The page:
Growing up in Tassie, Jess Bonde has spent much of his life outdoors. It was only when he started studying outdoor education that his love of nature flourished. Now he’s rigging up his Land Rover Defender to road trip from Tassie to Iceland.
Jono Tan: What’s the make and model of your adventure rig?
Jess Bonde: It’s a Land Rover Defender 2003 Td5.
When did you start converting the camper to put on the back of the Defender?
So that started in November last year, though I’d done a tonne of research on it all beforehand. Initially, I was going to try and get someone to build the shell and I was just going to do the interior fit out, but I was getting quotes of up to $65,000 for a shell which seemed absolutely ridiculous.
So I looked into if it’d be possible to build the shell myself. Though it was going to be a massive challenge, I realised it was going to be a lot cheaper doing it this way. So I gave it a crack! The cost at the minute of the entire camper build is just shy of $20,000, so I definitely saved a few pennies there.
Land Rover Defender & Campervan // WildbondePLAY VIDEO
What was the biggest lesson you learnt during this build?
I’m usually one for winging it and hoping for the best, but this one took heaps of planning. When it came down to the actual engineering of the camper, it was much more pertinent to get that right. For instance, I had to be so careful with weight. Every item I included was assessed for its use, longevity, and weight. Whereas in vans you can just load it up and it’ll be fine but the camper is a completely different story. So I guess it was the importance of actually planning rather than winging everything my entire life.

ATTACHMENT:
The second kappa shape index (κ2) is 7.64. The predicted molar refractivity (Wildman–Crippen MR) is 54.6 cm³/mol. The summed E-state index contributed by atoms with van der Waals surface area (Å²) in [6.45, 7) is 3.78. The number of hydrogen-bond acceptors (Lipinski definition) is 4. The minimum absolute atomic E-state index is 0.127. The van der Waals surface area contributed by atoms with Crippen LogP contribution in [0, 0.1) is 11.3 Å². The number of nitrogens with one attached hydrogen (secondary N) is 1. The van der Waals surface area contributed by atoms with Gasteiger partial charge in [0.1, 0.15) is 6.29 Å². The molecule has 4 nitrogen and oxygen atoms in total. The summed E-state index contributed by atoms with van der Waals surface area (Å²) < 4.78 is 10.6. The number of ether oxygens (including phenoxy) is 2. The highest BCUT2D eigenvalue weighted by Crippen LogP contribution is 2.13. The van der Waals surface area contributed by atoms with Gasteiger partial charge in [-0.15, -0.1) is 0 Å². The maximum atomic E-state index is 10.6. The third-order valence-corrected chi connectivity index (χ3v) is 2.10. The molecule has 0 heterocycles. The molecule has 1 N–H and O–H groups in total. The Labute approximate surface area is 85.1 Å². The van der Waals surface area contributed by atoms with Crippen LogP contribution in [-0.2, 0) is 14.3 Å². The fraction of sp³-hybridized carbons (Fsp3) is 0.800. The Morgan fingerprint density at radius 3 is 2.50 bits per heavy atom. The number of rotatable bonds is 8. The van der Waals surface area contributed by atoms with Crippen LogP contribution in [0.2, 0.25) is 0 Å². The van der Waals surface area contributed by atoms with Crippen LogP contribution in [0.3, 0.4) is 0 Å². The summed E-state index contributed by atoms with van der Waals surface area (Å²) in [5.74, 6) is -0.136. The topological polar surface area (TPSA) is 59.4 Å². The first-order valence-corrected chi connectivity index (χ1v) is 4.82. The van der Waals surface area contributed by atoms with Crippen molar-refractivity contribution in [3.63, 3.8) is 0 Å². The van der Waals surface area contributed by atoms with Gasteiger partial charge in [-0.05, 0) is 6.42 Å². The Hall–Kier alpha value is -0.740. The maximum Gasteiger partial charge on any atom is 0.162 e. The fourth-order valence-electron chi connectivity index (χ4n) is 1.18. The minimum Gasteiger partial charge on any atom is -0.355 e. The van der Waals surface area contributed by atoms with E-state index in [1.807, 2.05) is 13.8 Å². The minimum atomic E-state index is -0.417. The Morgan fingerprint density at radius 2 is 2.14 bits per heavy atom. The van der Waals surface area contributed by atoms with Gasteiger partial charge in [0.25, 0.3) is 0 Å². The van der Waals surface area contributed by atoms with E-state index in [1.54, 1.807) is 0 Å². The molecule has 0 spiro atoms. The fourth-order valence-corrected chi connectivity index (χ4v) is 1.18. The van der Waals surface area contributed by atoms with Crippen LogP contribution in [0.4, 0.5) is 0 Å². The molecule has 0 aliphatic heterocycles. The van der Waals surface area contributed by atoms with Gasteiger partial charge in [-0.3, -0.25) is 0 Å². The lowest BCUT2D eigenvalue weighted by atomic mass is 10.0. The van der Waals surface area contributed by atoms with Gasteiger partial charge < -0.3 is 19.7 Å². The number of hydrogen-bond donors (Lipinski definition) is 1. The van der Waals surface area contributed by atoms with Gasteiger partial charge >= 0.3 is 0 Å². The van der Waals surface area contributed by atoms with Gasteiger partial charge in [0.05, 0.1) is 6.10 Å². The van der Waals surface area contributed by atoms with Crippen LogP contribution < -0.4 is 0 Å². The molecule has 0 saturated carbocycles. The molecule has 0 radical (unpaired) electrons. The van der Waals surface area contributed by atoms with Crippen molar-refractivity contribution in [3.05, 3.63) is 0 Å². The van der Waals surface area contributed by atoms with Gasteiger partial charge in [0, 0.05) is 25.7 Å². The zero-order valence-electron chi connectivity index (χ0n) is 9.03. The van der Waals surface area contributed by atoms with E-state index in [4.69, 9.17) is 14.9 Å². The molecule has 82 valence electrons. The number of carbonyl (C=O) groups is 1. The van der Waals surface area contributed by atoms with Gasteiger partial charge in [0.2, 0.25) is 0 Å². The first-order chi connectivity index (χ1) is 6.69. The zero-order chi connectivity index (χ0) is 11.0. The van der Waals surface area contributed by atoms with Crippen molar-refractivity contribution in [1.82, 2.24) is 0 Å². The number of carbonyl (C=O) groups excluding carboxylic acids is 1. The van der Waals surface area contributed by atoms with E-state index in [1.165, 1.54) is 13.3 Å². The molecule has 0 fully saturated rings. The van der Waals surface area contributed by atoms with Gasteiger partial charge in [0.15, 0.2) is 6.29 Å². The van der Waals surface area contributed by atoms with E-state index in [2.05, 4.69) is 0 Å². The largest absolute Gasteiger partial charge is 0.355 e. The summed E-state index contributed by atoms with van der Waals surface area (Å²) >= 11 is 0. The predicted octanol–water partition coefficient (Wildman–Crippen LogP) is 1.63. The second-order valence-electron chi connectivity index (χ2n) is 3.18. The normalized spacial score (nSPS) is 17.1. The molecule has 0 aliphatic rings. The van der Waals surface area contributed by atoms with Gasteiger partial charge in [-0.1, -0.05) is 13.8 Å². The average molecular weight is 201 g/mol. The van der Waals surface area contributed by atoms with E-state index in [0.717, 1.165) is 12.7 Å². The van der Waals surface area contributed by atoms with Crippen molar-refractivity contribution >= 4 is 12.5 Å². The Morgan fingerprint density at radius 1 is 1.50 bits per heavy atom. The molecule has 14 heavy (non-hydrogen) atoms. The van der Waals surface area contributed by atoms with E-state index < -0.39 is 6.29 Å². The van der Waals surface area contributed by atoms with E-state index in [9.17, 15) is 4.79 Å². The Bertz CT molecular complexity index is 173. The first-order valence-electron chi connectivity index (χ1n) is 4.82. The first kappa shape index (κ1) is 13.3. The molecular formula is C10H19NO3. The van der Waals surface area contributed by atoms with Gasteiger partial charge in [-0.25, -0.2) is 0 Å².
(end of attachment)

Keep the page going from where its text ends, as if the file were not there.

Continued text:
So I guess our primary school teachers were right in the end, planning is key.
What’s one tip that you’d give to someone looking into getting a mobile home but haven’t made the jump.
Go and rent a camper or borrow a friends van for a couple of weeks because so many people love the idea of it but the reality is very different. Try before you buy. Then if you’ve passed that test and are ready to take the plunge and buy your first vehicle, really think about the amount of time you want to spend in it and the number of luxuries that you want to have inside. Doing this will be the key in either helping you sustain the lifestyle or turn you away from it.
There are heaps of good things about living on the road, what’s the worst thing about it?
Cleanliness can be a bit of a challenge sometimes. As soon as I get in the vehicle, I’ll happily lick plates clean sometimes because it’s just a pain in the ass to wash stuff up completely. Things just get so dirty, but it’s a part of being on the road and something you have to accept.
Are there any other mobile homes or adventure rigs that you’d recommend people check out?
I’ve got three recommendations. Expedition Earth are a Kiwi couple travelling all over the world in their Jeep and I think what they’re doing is pretty inspiring. GrizzlyNbear are another couple with a Defender and a camper who have great YouTube content. The Way Overland are an Aussie couple who were imprisoned in Iran and are due to get back on the road soon. I think it’s pretty epic that they’re still keen to hit the road after everything that happened and I’m happy they still have the stoke for it.